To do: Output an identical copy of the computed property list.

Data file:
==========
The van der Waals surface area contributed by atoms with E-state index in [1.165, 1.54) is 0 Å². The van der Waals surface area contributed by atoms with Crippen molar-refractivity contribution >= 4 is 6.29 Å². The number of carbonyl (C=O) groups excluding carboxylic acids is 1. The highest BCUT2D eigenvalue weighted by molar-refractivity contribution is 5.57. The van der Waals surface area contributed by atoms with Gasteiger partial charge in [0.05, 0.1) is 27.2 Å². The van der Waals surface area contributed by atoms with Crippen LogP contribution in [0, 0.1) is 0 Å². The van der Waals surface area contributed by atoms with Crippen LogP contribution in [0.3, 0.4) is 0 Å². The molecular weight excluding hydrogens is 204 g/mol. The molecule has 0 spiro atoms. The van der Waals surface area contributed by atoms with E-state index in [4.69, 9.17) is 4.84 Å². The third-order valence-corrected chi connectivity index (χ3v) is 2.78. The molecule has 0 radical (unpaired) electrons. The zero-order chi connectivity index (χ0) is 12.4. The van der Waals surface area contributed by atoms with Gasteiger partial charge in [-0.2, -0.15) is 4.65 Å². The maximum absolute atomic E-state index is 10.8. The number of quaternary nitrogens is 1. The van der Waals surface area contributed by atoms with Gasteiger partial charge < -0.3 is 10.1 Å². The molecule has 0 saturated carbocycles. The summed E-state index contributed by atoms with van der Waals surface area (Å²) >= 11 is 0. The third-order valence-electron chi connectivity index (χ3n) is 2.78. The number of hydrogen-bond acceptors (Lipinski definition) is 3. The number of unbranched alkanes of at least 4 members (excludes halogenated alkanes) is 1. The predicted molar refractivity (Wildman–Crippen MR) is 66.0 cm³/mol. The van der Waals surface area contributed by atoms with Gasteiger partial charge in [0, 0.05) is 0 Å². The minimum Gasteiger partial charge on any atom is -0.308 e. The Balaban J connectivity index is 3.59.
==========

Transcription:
The van der Waals surface area contributed by atoms with E-state index in [1.165, 1.54) is 0 Å². The van der Waals surface area contributed by atoms with Crippen molar-refractivity contribution >= 4 is 6.29 Å². The number of carbonyl (C=O) groups excluding carboxylic acids is 1. The highest BCUT2D eigenvalue weighted by molar-refractivity contribution is 5.57. The van der Waals surface area contributed by atoms with Gasteiger partial charge in [0.05, 0.1) is 27.2 Å². The van der Waals surface area contributed by atoms with Crippen LogP contribution in [0, 0.1) is 0 Å². The van der Waals surface area contributed by atoms with Crippen LogP contribution in [0.3, 0.4) is 0 Å². The molecular weight excluding hydrogens is 204 g/mol. The molecule has 0 spiro atoms. The van der Waals surface area contributed by atoms with E-state index in [4.69, 9.17) is 4.84 Å². The third-order valence-corrected chi connectivity index (χ3v) is 2.78. The molecule has 0 radical (unpaired) electrons. The zero-order chi connectivity index (χ0) is 12.4. The van der Waals surface area contributed by atoms with Gasteiger partial charge in [-0.2, -0.15) is 4.65 Å². The maximum absolute atomic E-state index is 10.8. The number of quaternary nitrogens is 1. The van der Waals surface area contributed by atoms with Gasteiger partial charge < -0.3 is 10.1 Å². The molecule has 0 saturated carbocycles. The summed E-state index contributed by atoms with van der Waals surface area (Å²) >= 11 is 0. The third-order valence-electron chi connectivity index (χ3n) is 2.78. The number of hydrogen-bond acceptors (Lipinski definition) is 3. The number of unbranched alkanes of at least 4 members (excludes halogenated alkanes) is 1. The predicted molar refractivity (Wildman–Crippen MR) is 66.0 cm³/mol. The van der Waals surface area contributed by atoms with Gasteiger partial charge in [0, 0.05) is 0 Å². The minimum Gasteiger partial charge on any atom is -0.308 e. The Balaban J connectivity index is 3.59.